The second branch is Domenico’s mother's family, Raffone.
 Catello Raffone was a famous printer who married Laura Pasquarella. From their marriage eight children were born: Bianca, Rosa, Giovanna, Gabriella, Pia, Sara, Mario and Paolo. Mario followed the paternal craft of the printer, Paolo is a musician, composer, and conductor, Rosa, an actress and poet, Gabriella, a ceramist and painter, and Giovanna, an excellent cook. Sisters Rosa and Gabriella married two brothers Luigi and Naploeone, joining the Mazzella and Raffone families. Napoleone has two other children, Marcella, a law student, and Camilla, an art history student and a painter by his current partner.

A chance encounter at Terre Principe led to an invitation to visit with Luigi Moio of Quintodecimo.

Quintodecimo
Quintodecimo
Quintodecimo vines
Quintodecimo vines

Established in 2001, Quintodecimo is located in Mirabella Eclano, not far from Taurasi.  Together with his wife Laura Di Marzio , they produce elegant wines reflecting terroir, passion, and research.   Moio, a professor of oenology at the University of Naples and consultant to many respected wineries, was my Holy Grail. I have long wanted to have Falerno Massico Rosso on our list. It comes from the family estate shared with his father and brother.  Though this particular wine is still not available in America, I am happy that a wonderful Irpinia Aglianico from Quintodecimo is now available at Spacca Napoli.

Ristorante Gli Scacchi in Casserta Vecchia is owned by a lovely couple, Gino Della Valle and Marilena Giuliano. Gli Scacchi proudly offers a gastronomy typical of the territory and true to generations past; “una cucina che attinge alla tradizione e I prodotti del territorio.”   Gino works the front of the house and Marilena is in the kitchen.  We enjoyed a leisurely meal of their famed and exquisite food and wines and a menu that varies with the seasons.  A few of my favorites: mixed bean soup with mushrooms and asparagus; risotto with artichoke hearts and almond pesto; chestnut flour ravioli with sausage (mailino nero cassertana) and creamed potato; rice sartu with peas and quail; rabbit with aromatic herbs.  When the bill was presented we were not allowed to pay.  To be honest, I was not surprised.  This  Mediterranean generosity was typical of our experience when we lived in Florence and the Gargano years ago.  They simply requested we bring them a good bourbon from the states next time.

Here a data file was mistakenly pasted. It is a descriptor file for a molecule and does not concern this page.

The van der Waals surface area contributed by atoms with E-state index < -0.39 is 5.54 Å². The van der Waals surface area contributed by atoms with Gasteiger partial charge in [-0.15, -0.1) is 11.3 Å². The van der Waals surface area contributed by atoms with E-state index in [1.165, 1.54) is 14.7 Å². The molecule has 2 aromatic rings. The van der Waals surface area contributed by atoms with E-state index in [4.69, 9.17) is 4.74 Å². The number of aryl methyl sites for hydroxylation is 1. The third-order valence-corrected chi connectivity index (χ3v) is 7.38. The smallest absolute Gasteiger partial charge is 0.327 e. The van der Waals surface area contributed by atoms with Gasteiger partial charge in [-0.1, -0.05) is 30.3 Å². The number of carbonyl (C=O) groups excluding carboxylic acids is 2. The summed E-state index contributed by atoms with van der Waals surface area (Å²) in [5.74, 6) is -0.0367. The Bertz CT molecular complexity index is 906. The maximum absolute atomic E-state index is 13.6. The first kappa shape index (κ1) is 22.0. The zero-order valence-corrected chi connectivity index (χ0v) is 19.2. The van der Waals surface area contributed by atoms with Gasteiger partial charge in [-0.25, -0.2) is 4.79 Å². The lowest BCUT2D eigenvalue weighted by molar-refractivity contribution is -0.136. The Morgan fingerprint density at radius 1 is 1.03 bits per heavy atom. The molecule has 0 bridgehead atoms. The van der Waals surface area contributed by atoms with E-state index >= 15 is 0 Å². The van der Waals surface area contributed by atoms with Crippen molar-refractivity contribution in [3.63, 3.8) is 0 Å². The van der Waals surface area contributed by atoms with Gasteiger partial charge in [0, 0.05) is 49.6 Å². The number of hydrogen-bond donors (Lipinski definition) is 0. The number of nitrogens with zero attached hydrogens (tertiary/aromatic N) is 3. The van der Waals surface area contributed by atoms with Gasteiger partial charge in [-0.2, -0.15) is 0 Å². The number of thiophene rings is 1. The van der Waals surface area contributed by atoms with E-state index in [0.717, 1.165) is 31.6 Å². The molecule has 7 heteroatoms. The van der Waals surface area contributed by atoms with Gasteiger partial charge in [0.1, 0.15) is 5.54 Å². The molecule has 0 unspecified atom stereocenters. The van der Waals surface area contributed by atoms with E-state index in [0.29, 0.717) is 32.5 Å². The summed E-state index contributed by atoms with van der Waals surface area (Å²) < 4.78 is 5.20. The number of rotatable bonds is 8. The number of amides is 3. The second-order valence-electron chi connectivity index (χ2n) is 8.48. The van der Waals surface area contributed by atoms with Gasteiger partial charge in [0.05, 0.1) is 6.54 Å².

This four-hour feast precluded a visit to Gallardi in Roccamonfina, which was to be the last winery on our tour.   Like Montevetrano, this small estate produces only one wine, Terra di Lavoro, also under the guidance of Ricardo Cotarella.  The name of this praised iconic wine translates to ‘land of work’ reflecting the area’s soil composition, which is extremely rocky and thus difficult to cultivate.  Yields and overall volume are very low; only a few thousand bottles are produced each year.

Casserta Vecchia, founded by the Longobards (sp) in the eighth century, is a tranquil medieval village perched high above the plains of Casserta. Underneath lies the ruins of a Roman village. Its cathedral proudly displays its Arabic, Norman and Sicilian influences.   A perfect spot for a day trip, its silence is a gift.

The drive to Caiazzo from Casserta Vechia was beautiful, though a bit rushed. I continued solo to see Pepe In Grani, Franco’s new locale. Though there were finishing touches needed at Pepe In Grani, the oven was on and pizzas were made.  My first dinner at Pepe In Grani inaugurated the kitchen.  Around midnight two other dear friends of Franco joined us for pasta con aglio e olio (spaghetti with garlic and oil), and a good sparkling wine made from a local grape.